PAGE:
Friday, July 20, 2007

Don't fight the laws of economics

Paulo Brum hopes that this blog is not turning into a political outlet. He is absolutely right. It shouldn't. Yet, some things need to be said, before moving on:

First, sometimes neutrality means omission. Tobias Lengsfeld, a tt30 & Club of Rome member for whom I have enormous, utmost respect, once explained to me how Switzerland, his nation, was criticized for being neutral during WWII. By being neutral, the Swiss had been helping Adolf Hitler's moves. Sometimes neutrality means omission. As someone who has written, previously to this mess, about our air-transport in a policy book & in the journal of air transport management, I want to state my position. As the finger-pointing circus goes on; there is only one place to point the fingers: president Lula. He is not guilty; but he is responsible for these deaths. He has looked the other way when a government report warned, from ambassador José Viegas, that serious investment was urgently needed; and that the security of the air system would be compromised. The report was ignored. He has backed up his political team through all their pathetic adventures in this crisis. He is not guilty, he is responsible.

Finally, the decision-making biases involved here are worthy of attention. The wrong questions are being asked. People are talking about the danger of Congonhas, the lack of grooving in the track, the rain, the possible problems with the aircraft, and on and on and on. These are the wrong questions, because they do not explain countless other quasi-catastrophes we have been having. It does not explain why another plane has slipped in that same track the day before. It does not explain why, some months ago, two planes crashed their wings, while still on the ground. By sheer luck they did not explode with everyone inside. It does not explain why the Santos Dummont airport in Rio was under fire the same day the plane would crash in São Paulo. It does not explain the huge delays, the traffic controller strikes, the numerous alarms sounding before this second crash.

None of these questions can explain the impossible accident in the Amazon airspace. The territory of the Amazon is larger than Britain, Portugal, Spain, France, Italy, Germany, Switzerland, Belgium, and Greece, all combined! Even if planes fly through established "tracks", a mid-air crash in the middle of nowhere cries out for explanation. The enormous amount of minor incidents previous to this second crash just points out that this was an tragedy waiting to happen. It was no accident. It is the fruit of acts of negligence. This administration created a governance and operating context in which everyone is in control; this, of course, means that nobody is in control. Fingers are being pointed the wrong ways. The man on the 3rd floor of the executive palace deserves all credit.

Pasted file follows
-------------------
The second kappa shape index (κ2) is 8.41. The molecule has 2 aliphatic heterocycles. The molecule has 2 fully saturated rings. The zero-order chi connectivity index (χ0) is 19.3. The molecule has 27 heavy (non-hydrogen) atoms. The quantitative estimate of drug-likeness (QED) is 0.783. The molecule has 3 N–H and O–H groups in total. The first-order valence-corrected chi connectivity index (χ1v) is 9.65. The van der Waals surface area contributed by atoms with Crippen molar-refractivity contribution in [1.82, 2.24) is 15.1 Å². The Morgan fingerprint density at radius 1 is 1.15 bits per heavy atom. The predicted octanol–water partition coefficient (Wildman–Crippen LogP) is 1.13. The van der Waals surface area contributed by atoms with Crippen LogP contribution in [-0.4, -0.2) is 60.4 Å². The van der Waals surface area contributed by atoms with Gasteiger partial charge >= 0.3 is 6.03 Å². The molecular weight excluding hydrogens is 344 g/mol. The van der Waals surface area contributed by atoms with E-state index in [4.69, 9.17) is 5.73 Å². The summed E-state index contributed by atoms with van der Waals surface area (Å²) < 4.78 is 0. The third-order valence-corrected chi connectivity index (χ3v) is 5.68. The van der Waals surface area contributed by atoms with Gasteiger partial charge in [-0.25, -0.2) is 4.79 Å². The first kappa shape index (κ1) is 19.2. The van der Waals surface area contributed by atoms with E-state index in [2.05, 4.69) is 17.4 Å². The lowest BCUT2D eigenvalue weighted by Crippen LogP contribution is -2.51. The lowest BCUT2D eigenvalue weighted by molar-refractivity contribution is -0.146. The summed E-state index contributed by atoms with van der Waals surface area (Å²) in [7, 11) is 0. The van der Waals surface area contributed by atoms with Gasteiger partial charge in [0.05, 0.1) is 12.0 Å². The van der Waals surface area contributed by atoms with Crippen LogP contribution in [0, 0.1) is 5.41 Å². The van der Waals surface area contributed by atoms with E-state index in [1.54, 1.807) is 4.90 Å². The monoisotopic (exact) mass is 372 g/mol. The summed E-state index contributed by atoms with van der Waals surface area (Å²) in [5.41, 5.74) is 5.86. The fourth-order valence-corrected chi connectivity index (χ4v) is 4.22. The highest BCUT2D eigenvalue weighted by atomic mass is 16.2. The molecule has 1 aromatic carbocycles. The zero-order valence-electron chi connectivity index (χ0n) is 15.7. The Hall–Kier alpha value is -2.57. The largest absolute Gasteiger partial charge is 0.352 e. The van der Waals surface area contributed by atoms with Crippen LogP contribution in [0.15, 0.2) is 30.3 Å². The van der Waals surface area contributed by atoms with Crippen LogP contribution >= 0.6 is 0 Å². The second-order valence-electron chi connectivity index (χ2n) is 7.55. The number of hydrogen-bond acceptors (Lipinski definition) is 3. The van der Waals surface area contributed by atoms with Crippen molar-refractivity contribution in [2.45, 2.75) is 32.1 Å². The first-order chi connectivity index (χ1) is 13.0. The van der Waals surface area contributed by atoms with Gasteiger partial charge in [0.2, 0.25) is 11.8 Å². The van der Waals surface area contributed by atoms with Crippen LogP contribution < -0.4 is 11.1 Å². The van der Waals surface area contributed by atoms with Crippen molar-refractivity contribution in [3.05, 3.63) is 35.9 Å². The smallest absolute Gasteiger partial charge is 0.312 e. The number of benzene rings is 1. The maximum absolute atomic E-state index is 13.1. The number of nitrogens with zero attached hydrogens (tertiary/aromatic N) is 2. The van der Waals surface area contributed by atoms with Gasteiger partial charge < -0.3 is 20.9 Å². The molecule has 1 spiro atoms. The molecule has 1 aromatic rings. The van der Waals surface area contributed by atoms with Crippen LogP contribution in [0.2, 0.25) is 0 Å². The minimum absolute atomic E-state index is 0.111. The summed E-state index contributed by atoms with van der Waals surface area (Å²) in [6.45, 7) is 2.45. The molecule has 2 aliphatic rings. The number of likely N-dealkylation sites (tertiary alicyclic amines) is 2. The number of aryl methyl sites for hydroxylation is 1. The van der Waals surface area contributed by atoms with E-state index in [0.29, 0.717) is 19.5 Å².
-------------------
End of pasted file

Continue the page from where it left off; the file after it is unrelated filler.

Unfortunately, realpolitik teaches that this president is staying, despite the few people who call for impeachment. So how could we get out of this mess?

Today the government announced minor tweaks and minor changes of policy. A new airport somewhere in São Paulo, a minor change here, a minor tweak there. They're killing the hub-and-spoke system in Congonhas, which does not alter anything of consequence besides the economic repercussions. Is this supposed to mean that if, instead of going for a connection, that plane would return to Porto Alegre, then it would not have crashed? A plane can crash regardless of its numbers of connections. These questions do not shed light in anything that would ever change the facts that the first plane crashed in the Amazon, the huge flight delays, or that air traffic controllers strikes.

So what lesson can we take?

"Don't fight the laws of economics".

Why is an airport overcrowded and another empty? Because the laws of supply and demand do not hold. Because the airports are not private, and are government-run, their prices remain either the same or closely aligned. So what is the incentive for a passenger (or an airline) to go to a worse-positioned airport? Better positioned airports should be able to charge much more. A ticket from empty airport Galeão in Rio to empty airport Guarulhos in São Paulo costs the same price of a flight from Santos Dummont in Rio to overcrowded Congonhas. This may not seem as central as it is, but it shapes the demand, and that's why one airport is overcrowded while others remain empty. Without the price signal, there is no incentive to move elsewhere.

Since Southwest Airlines's outstanding success, the low-cost low-fare model uses secondary, lower-cost airports. In Brazil, that does not happen. Ask yourself why. Then look at Lula's ideological team.

Instead of killing the hub-and-spoke system, they should let prices signal demand. Basic economic laws should dictate policy. Airports should be privatized, and criminal responsibility should be placed where it rests. We need accountability, incentive systems, justice, governance, and market forces. This government is unable to provide those, and without them we're at our own luck.

Don't fight the laws of economics. We have tried in the past to kill inflation by prohibiting price increases. We failed.

Don't fight the laws of economics. Those people are dead because ideology and political convenience dictate policy. With this, I hope to end writing about this whole catastrophe. At least until the next plane falls.

(Some people are speaking it out)